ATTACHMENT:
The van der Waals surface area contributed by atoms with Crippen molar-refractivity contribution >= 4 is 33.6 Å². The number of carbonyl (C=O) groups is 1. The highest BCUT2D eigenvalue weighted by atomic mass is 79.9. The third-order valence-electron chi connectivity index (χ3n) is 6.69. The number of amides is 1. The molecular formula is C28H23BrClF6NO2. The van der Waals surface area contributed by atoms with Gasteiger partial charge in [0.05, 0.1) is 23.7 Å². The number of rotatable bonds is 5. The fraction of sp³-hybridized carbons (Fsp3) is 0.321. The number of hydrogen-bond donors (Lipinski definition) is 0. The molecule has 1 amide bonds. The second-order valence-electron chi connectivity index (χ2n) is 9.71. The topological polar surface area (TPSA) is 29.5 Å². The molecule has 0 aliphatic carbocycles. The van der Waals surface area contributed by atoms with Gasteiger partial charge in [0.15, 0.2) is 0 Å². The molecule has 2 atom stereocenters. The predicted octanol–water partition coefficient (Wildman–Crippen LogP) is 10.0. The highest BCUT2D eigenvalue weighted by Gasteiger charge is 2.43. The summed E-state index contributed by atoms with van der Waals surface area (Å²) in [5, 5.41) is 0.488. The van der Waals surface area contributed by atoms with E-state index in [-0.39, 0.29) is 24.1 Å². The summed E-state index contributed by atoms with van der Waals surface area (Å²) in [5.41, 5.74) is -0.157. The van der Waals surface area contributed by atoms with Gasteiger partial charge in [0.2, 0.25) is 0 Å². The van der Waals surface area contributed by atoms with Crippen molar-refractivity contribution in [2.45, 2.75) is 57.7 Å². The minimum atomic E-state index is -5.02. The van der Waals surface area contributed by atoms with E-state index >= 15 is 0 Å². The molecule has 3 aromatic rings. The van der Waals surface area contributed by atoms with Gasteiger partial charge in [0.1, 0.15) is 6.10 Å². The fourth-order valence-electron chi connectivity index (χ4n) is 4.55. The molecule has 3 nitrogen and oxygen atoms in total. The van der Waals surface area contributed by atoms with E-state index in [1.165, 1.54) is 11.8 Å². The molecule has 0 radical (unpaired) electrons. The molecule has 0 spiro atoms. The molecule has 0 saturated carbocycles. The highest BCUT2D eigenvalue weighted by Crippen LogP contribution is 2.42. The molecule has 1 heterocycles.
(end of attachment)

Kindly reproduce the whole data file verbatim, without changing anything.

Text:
The van der Waals surface area contributed by atoms with Crippen molar-refractivity contribution >= 4 is 33.6 Å². The number of carbonyl (C=O) groups is 1. The highest BCUT2D eigenvalue weighted by atomic mass is 79.9. The third-order valence-electron chi connectivity index (χ3n) is 6.69. The number of amides is 1. The molecular formula is C28H23BrClF6NO2. The van der Waals surface area contributed by atoms with Gasteiger partial charge in [0.05, 0.1) is 23.7 Å². The number of rotatable bonds is 5. The fraction of sp³-hybridized carbons (Fsp3) is 0.321. The number of hydrogen-bond donors (Lipinski definition) is 0. The molecule has 1 amide bonds. The second-order valence-electron chi connectivity index (χ2n) is 9.71. The topological polar surface area (TPSA) is 29.5 Å². The molecule has 0 aliphatic carbocycles. The van der Waals surface area contributed by atoms with Gasteiger partial charge in [0.15, 0.2) is 0 Å². The molecule has 2 atom stereocenters. The predicted octanol–water partition coefficient (Wildman–Crippen LogP) is 10.0. The highest BCUT2D eigenvalue weighted by Gasteiger charge is 2.43. The summed E-state index contributed by atoms with van der Waals surface area (Å²) in [5, 5.41) is 0.488. The van der Waals surface area contributed by atoms with E-state index in [-0.39, 0.29) is 24.1 Å². The summed E-state index contributed by atoms with van der Waals surface area (Å²) in [5.41, 5.74) is -0.157. The van der Waals surface area contributed by atoms with Gasteiger partial charge in [0.2, 0.25) is 0 Å². The van der Waals surface area contributed by atoms with Crippen molar-refractivity contribution in [2.45, 2.75) is 57.7 Å². The minimum atomic E-state index is -5.02. The van der Waals surface area contributed by atoms with E-state index >= 15 is 0 Å². The molecule has 3 aromatic rings. The van der Waals surface area contributed by atoms with Gasteiger partial charge in [0.1, 0.15) is 6.10 Å². The fourth-order valence-electron chi connectivity index (χ4n) is 4.55. The molecule has 3 nitrogen and oxygen atoms in total. The van der Waals surface area contributed by atoms with E-state index in [1.165, 1.54) is 11.8 Å². The molecule has 0 radical (unpaired) electrons. The molecule has 0 spiro atoms. The molecule has 0 saturated carbocycles. The highest BCUT2D eigenvalue weighted by Crippen LogP contribution is 2.42. The molecule has 1 heterocycles.